Released five years ago, the documentary Who Killed the Electric Car is a standard issue-driven documentary about General Motors’ EV1, a vehicle the company recalled despite a devoted fan base. The primary talking heads were outsiders: consumer advocates and environmentalists who were outraged by GM’s disdain for innovation. Fast forward to 2011 and director Chris Paine’s sequel, Revenge of the Electric Car, is another animal entirely. Instead of focusing on the politics and environmental impact of the cars, Paine creates a personality-driven documentary, one where business leaders strive to dominate the a share of the car market with increasingly feverish demand.
The press lounge of the Tribeca Film Festival is a strange yet energetic place. Journalists and industry-types take refuge here, taking ample use of the free snacks and coffee, and the only consistent topic of conversation is which film is everyone’s favorite. Everyone is friendly, and the overwhelming recommendation is to see Beyond the Black Rainbow, a psychdelic experience one critic compares to Eraserhead. Moments later, a man bearing an uncanny resemblance to Allen Ginsberg wanders through the crowd. He clutches a piece of paper that reads, “I am Tony Kaye and I directed Detachment. I want to talk about it, but I have a speech impediment.” Kaye says we can chat after I can see the movie next week, and that’s where my star-gazing ends. Let’s leave the star-gazing at a minimum – I’m here to see movies, after all, so here’s my mostly complete round-up of my Saturday experience.
Today marks the kickoff of tenth annual Tribeca Film Festival, started in 2002 by Robert De Niro and Craig Hatkoff. Over the years, the festival has only increased in popularity, and the lower Manhattan neighborhood is now a top-tier destination for fans of independent film. This year I’m heading to New York to cover the festival. Check regularly for reports from New York – in addition to capsule reviews, I’ll be reporting on lectures, interviews, and Bill Murray sightings – but until then, here is a brief preview of what’s to come. Worry not, DC readers, for this preview will include ways for you to see movies that are premiering at the festival.
Michael Winterbottom loves to blur the line between fact and fiction, and his latest buddy picture is another in the same vein as Tristam Shandy: A Cock and Bull Story. Steve Coogan and Rob Brydon star as themselves, two verbose comedians who spend a holiday in the Lake District. If the above YouTube clip is any indication, The Trip will offer sharp insight and off-the-cuff comedy from two actors who are known for their brilliant improvisation. Coogan and Brydon will be in New York to promote their film, though I’m sure they’ll be eager to leave once everyone demands to hear their Michael Caine impression.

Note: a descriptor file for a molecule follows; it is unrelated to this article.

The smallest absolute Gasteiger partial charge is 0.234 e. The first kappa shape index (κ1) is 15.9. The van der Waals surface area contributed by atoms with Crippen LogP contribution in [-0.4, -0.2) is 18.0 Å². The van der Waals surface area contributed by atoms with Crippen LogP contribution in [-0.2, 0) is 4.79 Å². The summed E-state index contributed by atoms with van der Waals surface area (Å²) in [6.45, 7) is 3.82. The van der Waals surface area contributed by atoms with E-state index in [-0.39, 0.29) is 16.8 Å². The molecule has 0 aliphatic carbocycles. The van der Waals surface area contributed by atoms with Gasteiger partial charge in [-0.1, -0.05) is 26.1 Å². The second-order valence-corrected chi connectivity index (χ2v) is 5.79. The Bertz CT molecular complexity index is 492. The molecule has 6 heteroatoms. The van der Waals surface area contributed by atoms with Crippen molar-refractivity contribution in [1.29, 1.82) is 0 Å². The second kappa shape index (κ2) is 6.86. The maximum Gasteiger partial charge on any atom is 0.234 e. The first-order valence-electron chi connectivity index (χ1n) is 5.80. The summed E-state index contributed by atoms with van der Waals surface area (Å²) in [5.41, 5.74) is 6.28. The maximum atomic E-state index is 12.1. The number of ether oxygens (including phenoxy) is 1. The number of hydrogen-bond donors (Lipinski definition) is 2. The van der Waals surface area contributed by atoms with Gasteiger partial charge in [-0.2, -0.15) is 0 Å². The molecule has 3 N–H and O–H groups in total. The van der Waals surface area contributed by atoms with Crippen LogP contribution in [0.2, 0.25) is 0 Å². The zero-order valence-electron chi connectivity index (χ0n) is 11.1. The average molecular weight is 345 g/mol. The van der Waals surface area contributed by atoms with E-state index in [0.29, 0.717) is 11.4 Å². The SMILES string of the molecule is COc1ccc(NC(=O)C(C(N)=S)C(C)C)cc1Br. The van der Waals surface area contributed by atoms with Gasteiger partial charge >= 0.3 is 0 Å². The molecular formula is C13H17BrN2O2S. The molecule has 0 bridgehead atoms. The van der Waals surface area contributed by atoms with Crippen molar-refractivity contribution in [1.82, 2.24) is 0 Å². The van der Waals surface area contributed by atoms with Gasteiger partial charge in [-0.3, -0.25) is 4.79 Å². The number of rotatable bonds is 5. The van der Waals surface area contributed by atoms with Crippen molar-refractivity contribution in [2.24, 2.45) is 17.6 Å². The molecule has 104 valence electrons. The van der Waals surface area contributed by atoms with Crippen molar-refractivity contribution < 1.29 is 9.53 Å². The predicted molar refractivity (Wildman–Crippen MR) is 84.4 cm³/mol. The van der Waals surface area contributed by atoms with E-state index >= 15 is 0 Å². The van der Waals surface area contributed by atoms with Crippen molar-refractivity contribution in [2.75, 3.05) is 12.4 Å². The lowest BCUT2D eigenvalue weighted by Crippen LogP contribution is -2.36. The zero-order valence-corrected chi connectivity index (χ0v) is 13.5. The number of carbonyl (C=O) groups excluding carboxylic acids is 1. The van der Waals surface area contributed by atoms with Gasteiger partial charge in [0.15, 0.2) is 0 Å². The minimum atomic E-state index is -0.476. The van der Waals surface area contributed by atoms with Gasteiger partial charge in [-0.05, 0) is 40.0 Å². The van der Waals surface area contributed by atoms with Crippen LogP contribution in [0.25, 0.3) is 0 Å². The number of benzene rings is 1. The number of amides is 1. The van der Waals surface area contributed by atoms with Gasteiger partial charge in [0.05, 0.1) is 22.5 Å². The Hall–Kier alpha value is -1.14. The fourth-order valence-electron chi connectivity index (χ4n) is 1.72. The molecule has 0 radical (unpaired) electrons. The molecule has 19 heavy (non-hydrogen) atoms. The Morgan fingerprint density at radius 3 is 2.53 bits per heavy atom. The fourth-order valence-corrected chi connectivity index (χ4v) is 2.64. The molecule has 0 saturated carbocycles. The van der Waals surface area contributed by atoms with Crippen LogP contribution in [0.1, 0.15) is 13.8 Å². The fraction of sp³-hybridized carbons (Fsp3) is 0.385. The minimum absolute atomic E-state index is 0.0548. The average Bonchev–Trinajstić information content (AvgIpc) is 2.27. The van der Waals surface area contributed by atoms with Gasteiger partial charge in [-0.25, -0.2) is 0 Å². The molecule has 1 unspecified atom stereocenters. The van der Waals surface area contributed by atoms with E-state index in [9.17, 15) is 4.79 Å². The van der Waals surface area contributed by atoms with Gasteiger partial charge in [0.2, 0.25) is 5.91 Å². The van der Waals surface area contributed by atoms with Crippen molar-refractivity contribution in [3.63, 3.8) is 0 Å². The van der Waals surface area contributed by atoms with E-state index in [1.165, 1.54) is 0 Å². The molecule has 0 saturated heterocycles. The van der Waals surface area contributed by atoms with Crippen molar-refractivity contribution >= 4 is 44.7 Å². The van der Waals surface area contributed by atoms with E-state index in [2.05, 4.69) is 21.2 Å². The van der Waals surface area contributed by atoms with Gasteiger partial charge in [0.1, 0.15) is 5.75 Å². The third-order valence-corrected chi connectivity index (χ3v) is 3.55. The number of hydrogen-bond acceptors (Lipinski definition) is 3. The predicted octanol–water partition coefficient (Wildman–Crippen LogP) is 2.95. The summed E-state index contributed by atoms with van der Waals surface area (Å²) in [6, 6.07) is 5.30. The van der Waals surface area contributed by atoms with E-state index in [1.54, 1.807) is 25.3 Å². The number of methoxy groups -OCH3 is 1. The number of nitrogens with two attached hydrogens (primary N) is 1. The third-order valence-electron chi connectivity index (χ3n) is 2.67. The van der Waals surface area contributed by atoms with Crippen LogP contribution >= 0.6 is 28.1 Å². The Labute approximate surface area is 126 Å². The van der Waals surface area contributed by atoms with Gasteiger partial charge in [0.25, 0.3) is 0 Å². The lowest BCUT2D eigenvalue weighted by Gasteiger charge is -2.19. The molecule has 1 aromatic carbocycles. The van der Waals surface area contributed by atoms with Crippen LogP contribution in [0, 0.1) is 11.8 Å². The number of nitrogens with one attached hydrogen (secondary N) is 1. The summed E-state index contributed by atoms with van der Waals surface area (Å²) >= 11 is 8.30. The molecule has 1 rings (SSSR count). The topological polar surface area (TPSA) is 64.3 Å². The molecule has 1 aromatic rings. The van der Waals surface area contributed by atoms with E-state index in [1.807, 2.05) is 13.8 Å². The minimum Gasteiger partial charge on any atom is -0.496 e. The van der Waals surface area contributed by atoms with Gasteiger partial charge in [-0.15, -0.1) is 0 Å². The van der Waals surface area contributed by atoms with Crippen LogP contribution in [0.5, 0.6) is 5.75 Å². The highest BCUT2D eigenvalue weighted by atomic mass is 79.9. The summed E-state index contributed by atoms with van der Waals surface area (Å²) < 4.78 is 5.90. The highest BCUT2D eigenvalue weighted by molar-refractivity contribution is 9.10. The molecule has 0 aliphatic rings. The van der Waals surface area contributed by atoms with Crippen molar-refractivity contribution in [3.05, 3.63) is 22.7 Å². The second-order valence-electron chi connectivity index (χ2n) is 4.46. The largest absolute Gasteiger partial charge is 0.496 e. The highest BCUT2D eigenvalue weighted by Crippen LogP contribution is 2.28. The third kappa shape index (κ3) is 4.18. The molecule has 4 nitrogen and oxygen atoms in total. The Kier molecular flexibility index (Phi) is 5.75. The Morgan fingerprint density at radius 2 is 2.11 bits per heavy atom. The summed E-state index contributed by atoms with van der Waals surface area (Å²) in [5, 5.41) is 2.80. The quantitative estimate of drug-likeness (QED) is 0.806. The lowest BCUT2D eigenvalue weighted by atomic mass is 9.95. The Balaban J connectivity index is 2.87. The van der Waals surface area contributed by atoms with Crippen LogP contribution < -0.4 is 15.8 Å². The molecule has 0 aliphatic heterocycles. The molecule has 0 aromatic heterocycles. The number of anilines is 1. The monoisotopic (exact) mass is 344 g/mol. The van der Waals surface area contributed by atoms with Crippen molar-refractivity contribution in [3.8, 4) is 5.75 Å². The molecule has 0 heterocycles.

EDIT: I just confirmed an interview with Coogan and Brydon. It’ll run when the movie opens in DC in June.
Robert seems nervous about his newfound psychic power. His first victim is a piece of trash – after a brief charge, he uses his mind to tear it in half – and soon he’s moving on to more complex targets. He spots two men in a car. The wind-up is the same, but the payoff is far more gruesome, as the burst of psychic energy makes one’s man head explode. Robert enjoys his power, so he sets on a path of gleeful mayhem. This is the set-up for Rubber, a movie so bizarre it transcends any easy categorization. Crazed supernatural beings are common in thrillers and horror, yet what makes Quentin Dupieux’s English-speaking debut unique is how Robert isn’t human or even human-like. He is a black rubber tire.
Your Highness is an unfunny medieval stoner comedy whose missteps are so fundamental, I can’t help but wonder what those involved were thinking. In the hands of other filmmakers, I wouldn’t be surprised how they wrongly replace a tight screenplay with unimaginative CGI. But these guys should know better: the screenwriting team of Danny McBride and Ben Best know their away around gross-out gags and cleverly lowbrow wordplay. Director David Gordon Green is responsible for some of the best dramas of the early aughts, and it’s become frustrating to watch his ambition decline. Coupled with the equally disastrous Green Hornet, Your Highness may be the death knell of this team who once could do little wrong.
With The Agony and Ecstasy of Steve Jobs, monologist Mike Daisey tackles Apple fanboyism and the untold sacrifice it requires. Daisey, a commanding performer, does this not as an outsider who turns his nose up to those who rush for the latest technology. As someone whose love for Apple wanders into obsession, he’s knee-deep in the company’s latest combination of computing power and intuitive industrial design. His tone changes constantly yet never falters; broad humor and unsettling insight almost occupy the same breath. By its end, Daisey announces how he’s changed the audience’s outlook and I doubt anyone would disagree with his power.